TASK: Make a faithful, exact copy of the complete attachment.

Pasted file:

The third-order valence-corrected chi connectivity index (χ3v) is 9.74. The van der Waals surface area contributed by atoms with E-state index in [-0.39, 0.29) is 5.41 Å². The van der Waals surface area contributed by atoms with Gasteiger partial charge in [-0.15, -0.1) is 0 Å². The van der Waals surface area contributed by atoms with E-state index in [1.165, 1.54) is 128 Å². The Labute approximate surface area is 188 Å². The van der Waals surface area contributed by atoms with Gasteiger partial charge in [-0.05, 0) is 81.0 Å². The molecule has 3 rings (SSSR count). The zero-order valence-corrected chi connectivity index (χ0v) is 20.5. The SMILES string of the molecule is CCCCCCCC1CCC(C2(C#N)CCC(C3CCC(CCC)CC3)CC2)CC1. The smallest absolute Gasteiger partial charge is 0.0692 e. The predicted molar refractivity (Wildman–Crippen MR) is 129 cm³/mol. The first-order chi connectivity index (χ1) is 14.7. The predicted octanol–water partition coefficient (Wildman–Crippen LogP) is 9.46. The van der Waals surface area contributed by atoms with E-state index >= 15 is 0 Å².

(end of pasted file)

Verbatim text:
The third-order valence-corrected chi connectivity index (χ3v) is 9.74. The van der Waals surface area contributed by atoms with E-state index in [-0.39, 0.29) is 5.41 Å². The van der Waals surface area contributed by atoms with Gasteiger partial charge in [-0.15, -0.1) is 0 Å². The van der Waals surface area contributed by atoms with E-state index in [1.165, 1.54) is 128 Å². The Labute approximate surface area is 188 Å². The van der Waals surface area contributed by atoms with Gasteiger partial charge in [-0.05, 0) is 81.0 Å². The molecule has 3 rings (SSSR count). The zero-order valence-corrected chi connectivity index (χ0v) is 20.5. The SMILES string of the molecule is CCCCCCCC1CCC(C2(C#N)CCC(C3CCC(CCC)CC3)CC2)CC1. The smallest absolute Gasteiger partial charge is 0.0692 e. The predicted molar refractivity (Wildman–Crippen MR) is 129 cm³/mol. The first-order chi connectivity index (χ1) is 14.7. The predicted octanol–water partition coefficient (Wildman–Crippen LogP) is 9.46. The van der Waals surface area contributed by atoms with E-state index >= 15 is 0 Å².